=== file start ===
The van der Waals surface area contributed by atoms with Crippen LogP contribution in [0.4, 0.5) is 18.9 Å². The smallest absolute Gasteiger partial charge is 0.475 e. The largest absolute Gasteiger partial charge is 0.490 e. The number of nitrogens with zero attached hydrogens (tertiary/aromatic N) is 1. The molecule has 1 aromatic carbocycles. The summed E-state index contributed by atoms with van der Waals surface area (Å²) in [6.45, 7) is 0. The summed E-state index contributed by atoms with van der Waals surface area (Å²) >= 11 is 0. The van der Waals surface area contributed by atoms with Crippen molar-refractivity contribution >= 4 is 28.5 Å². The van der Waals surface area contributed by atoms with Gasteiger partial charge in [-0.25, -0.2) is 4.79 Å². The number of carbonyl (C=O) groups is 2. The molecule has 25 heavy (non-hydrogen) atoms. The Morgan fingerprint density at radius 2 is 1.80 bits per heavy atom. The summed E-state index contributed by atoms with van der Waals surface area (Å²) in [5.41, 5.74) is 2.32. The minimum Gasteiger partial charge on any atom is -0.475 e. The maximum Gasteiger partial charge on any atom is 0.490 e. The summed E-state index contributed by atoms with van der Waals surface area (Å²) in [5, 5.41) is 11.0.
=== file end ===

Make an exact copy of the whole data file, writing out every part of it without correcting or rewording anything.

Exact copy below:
The van der Waals surface area contributed by atoms with Crippen LogP contribution in [0.4, 0.5) is 18.9 Å². The smallest absolute Gasteiger partial charge is 0.475 e. The largest absolute Gasteiger partial charge is 0.490 e. The number of nitrogens with zero attached hydrogens (tertiary/aromatic N) is 1. The molecule has 1 aromatic carbocycles. The summed E-state index contributed by atoms with van der Waals surface area (Å²) in [6.45, 7) is 0. The summed E-state index contributed by atoms with van der Waals surface area (Å²) >= 11 is 0. The van der Waals surface area contributed by atoms with Crippen molar-refractivity contribution >= 4 is 28.5 Å². The van der Waals surface area contributed by atoms with Gasteiger partial charge in [-0.25, -0.2) is 4.79 Å². The number of carbonyl (C=O) groups is 2. The molecule has 25 heavy (non-hydrogen) atoms. The Morgan fingerprint density at radius 2 is 1.80 bits per heavy atom. The summed E-state index contributed by atoms with van der Waals surface area (Å²) in [5.41, 5.74) is 2.32. The minimum Gasteiger partial charge on any atom is -0.475 e. The maximum Gasteiger partial charge on any atom is 0.490 e. The summed E-state index contributed by atoms with van der Waals surface area (Å²) in [5, 5.41) is 11.0.